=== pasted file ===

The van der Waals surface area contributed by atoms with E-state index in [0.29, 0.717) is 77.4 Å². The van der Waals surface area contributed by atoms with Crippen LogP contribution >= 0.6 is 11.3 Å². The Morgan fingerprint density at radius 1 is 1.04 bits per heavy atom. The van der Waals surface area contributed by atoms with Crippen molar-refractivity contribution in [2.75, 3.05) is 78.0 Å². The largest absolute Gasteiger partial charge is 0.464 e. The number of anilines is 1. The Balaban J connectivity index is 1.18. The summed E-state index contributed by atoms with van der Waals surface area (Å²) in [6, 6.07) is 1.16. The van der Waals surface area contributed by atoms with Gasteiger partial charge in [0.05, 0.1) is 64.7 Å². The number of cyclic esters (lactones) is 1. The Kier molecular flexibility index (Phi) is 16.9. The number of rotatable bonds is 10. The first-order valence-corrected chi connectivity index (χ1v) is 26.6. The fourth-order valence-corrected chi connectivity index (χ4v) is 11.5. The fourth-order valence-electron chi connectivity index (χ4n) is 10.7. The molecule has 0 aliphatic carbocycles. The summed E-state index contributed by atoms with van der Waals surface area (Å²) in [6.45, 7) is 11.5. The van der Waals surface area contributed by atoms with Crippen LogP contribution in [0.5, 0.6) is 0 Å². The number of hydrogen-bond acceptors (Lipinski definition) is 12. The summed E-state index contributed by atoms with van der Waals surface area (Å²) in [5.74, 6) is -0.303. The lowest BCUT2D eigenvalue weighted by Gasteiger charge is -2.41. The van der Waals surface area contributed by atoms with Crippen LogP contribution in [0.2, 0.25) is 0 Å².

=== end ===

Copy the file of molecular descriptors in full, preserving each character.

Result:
The van der Waals surface area contributed by atoms with E-state index in [0.29, 0.717) is 77.4 Å². The van der Waals surface area contributed by atoms with Crippen LogP contribution >= 0.6 is 11.3 Å². The Morgan fingerprint density at radius 1 is 1.04 bits per heavy atom. The van der Waals surface area contributed by atoms with Crippen molar-refractivity contribution in [2.75, 3.05) is 78.0 Å². The largest absolute Gasteiger partial charge is 0.464 e. The number of anilines is 1. The Balaban J connectivity index is 1.18. The summed E-state index contributed by atoms with van der Waals surface area (Å²) in [6, 6.07) is 1.16. The van der Waals surface area contributed by atoms with Gasteiger partial charge in [0.05, 0.1) is 64.7 Å². The number of cyclic esters (lactones) is 1. The Kier molecular flexibility index (Phi) is 16.9. The number of rotatable bonds is 10. The first-order valence-corrected chi connectivity index (χ1v) is 26.6. The fourth-order valence-corrected chi connectivity index (χ4v) is 11.5. The fourth-order valence-electron chi connectivity index (χ4n) is 10.7. The molecule has 0 aliphatic carbocycles. The summed E-state index contributed by atoms with van der Waals surface area (Å²) in [6.45, 7) is 11.5. The van der Waals surface area contributed by atoms with Crippen LogP contribution in [0.5, 0.6) is 0 Å². The number of hydrogen-bond acceptors (Lipinski definition) is 12. The summed E-state index contributed by atoms with van der Waals surface area (Å²) in [5.74, 6) is -0.303. The lowest BCUT2D eigenvalue weighted by Gasteiger charge is -2.41. The van der Waals surface area contributed by atoms with Crippen LogP contribution in [0.2, 0.25) is 0 Å².